Jesus Living by the Spirit

Continuing the study on the ministry of the Spirit in the life of Christ and what Jesus taught on the Spirit, this post will focus on the life and ministry of Christ and how He lived in the Spirit. Right after Jesus was baptized, He was led into the wilderness by the Spirit. From there, we see how the Spirit was active in the life of Christ as He walked this earth fully human, yet fully divine. We see how Jesus depended on the Spirit during the wilderness temptations, which gives modern believers an amazing example we are to follow during our times of trials and temptations.


Jesus Living by the Spirit

Jesus’ ministry was conducted through the Spirit’s power and direction. The immediate result of Jesus being filled with the Holy Spirit (Luke 4:1) after His baptism was the series of temptations at the inception of His ministry.[1] Jesus is described as being led (Matt 4:1; Luke 4:1-2) or sent (Mark 1:12) by the Holy Spirit into the wilderness where the temptation took place. What is noteworthy here is that the presence of the Holy Spirit in Jesus’ life brings him into direct and immediate conflict with the forces of evil.[2] Being led by the Spirit into the desert, and through His victory over temptation, Jesus was now ministering “in the power of the Spirit.” The Spirit’s power was the source of Jesus’ authority, which Luke describes in chapter 4-6.[3]

Luke introduces Jesus’ ministry as a fulfillment of Isaiah 61:1-2, which affirms Jesus will be empowered by the Spirit to fulfill His role as God’s agent of deliverance.[4] Jesus read from Isaiah 61:1–2, and asserted that it was now fulfilled in him (Luke 4:18–21), thus claiming that this ministry was a result of the working of the Holy Spirit in and upon Him.[5] Through His teachings and miracles, Jesus’ whole life was “in the Holy Spirit.” “Jesus was ‘full of joy through the Holy Spirit’ (Luke 10:21) when the seventy-two returned from their mission. Even his emotions were ‘in the Holy Spirit.’ This is a description of someone completely filled with the Spirit.”[6] The Gospel narratives show Jesus and His disciples performing activities that are empowered by the Spirit, such as exorcism (Matt 12:28) and healing (Matt 11:2-5; see also Acts 2:22, 43).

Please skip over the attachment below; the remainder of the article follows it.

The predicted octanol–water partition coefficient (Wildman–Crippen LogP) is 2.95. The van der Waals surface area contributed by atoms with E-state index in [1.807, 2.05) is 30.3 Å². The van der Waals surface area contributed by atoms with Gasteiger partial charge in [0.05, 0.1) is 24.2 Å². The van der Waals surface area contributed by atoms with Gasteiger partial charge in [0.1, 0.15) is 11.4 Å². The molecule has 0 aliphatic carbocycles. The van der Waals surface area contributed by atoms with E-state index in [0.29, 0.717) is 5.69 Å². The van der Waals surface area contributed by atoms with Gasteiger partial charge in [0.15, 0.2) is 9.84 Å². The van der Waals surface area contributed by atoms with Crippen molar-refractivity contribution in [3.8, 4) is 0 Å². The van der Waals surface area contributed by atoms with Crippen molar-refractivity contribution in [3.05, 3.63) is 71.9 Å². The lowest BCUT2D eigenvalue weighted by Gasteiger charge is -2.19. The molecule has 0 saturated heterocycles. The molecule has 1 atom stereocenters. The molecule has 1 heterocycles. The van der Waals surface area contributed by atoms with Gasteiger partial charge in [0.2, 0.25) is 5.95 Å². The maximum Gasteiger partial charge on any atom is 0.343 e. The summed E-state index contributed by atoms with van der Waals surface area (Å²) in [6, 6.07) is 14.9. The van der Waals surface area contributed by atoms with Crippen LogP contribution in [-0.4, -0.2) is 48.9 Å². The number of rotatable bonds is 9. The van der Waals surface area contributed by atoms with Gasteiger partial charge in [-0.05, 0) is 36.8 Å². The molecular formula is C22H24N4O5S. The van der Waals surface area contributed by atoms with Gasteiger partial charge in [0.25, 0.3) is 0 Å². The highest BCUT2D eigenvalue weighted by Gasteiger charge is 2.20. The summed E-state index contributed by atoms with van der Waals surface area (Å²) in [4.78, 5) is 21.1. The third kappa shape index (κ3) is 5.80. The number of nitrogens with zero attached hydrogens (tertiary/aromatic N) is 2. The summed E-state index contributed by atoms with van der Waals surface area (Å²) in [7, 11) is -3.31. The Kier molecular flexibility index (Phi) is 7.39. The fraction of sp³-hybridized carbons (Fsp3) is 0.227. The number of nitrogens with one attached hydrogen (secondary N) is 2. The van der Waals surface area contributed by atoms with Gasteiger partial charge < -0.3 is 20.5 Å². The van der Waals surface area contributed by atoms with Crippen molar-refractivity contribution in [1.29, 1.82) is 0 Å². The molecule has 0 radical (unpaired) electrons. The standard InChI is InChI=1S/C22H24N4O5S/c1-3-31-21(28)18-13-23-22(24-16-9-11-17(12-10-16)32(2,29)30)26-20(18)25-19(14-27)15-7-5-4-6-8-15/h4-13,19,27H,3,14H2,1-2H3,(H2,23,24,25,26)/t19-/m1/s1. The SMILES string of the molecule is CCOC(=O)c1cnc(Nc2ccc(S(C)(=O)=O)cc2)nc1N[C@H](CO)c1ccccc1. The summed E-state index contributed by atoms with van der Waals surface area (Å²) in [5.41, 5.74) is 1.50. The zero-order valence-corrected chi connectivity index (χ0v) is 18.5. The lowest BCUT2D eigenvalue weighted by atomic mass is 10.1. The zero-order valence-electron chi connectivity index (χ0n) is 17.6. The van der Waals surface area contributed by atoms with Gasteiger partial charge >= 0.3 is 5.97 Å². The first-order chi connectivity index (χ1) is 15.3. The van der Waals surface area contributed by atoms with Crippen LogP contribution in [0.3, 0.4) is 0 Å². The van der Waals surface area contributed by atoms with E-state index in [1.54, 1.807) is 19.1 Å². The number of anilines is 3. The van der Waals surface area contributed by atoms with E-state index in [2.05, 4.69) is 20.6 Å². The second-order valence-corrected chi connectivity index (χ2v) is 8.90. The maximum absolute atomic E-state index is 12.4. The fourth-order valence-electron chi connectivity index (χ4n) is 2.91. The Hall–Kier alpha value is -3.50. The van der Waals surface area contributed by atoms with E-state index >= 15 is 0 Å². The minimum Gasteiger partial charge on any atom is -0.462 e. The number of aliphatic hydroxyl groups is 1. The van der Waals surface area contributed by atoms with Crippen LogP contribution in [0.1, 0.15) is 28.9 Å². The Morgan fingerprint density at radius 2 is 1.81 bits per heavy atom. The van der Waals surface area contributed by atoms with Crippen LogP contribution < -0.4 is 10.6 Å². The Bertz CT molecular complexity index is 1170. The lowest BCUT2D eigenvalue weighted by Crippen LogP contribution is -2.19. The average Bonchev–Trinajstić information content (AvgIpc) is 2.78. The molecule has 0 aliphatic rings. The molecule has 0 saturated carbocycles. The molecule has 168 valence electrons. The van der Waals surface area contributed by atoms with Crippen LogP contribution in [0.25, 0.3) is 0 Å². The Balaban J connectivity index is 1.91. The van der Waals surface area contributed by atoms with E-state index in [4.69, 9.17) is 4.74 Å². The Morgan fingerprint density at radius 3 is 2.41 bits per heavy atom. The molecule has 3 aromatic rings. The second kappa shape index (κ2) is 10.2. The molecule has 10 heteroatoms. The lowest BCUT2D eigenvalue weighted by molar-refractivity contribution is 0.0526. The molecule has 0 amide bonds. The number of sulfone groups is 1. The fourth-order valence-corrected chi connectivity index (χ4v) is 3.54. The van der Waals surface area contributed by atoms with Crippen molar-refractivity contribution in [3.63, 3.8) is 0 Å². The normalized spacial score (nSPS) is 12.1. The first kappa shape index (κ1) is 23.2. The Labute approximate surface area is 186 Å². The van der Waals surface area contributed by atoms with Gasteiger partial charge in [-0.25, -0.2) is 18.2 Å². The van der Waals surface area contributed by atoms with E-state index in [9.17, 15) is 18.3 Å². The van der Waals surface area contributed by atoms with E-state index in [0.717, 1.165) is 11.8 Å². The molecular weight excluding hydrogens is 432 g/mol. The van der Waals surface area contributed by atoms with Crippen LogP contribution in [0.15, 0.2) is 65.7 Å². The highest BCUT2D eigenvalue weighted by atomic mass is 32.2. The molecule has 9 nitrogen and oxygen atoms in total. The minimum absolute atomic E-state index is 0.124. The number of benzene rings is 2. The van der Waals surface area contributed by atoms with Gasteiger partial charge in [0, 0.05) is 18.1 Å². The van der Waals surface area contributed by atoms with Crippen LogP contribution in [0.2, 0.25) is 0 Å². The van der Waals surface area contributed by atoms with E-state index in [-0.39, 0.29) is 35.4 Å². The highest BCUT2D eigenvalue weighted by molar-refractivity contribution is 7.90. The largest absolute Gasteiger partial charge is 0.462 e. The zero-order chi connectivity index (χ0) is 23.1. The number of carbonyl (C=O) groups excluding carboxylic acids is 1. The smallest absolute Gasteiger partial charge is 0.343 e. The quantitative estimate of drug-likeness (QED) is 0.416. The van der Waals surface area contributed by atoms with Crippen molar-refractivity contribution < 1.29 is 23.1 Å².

John 3:34 says, “For the one whom God has sent speaks the words of God, for God gives the Spirit without limit.” This describes that the Father gave the Son the Spirit without limit which is different from the Old Testament prophets where the Spirit came on them for a limited time and purpose (cf. 1 Cor 12:4-11).[7] There is no evidence of growth of the Holy Spirit’s presence in Jesus’ life. “Other than the conception and the baptism, there is no series of experiences of the coming of the Holy Spirit. However, there is a growing implementation of the Spirit’s presence.”[8] The Spirit-led ministry of Jesus in the Gospel of Luke foreshadows the activity of the Holy Spirit initiating and empowering the Church for ministry in the book of Acts.[9] “The New Testament Gospels attest to the activity of the Spirit surrounding the advent and activity of the messianic movement of Jesus of Nazareth.”[10]


[1] Eduard Schweizer, The Holy Spirit, (Minneapolis: Fortress Press, 1980), 51.

[2] Erickson, Christian Theology, 793-795.

[3] J. A. Martin, “Luke,” 214.

[4] Ibid.

[5] Erickson, Christian Theology, 794.

[6] Ibid.

[7] Thomas Constable, “Notes on John,” Sonic Light, 2015, accessed 25 January 2015, http://soniclight.com/constable/notes/pdf/john.pdf.

[8] Erickson, Christian Theology, 785-86.

[9] D. S. Huffman, “Luke, Gospel of.”

[10] C. Zoccali, “Spiritual Gifts.”

Jesus Christ’s Baptism and the Holy Spirit

Throughout Scripture, we see various references to the Holy Spirit in different circumstances appearing in different forms. In this post, as our focus is only in the Gospels, we look at the baptism story of Jesus and how the Spirit was involved in it. The next post will examine what happens after the baptism.

Jesus Christ’s Baptism and the Holy Spirit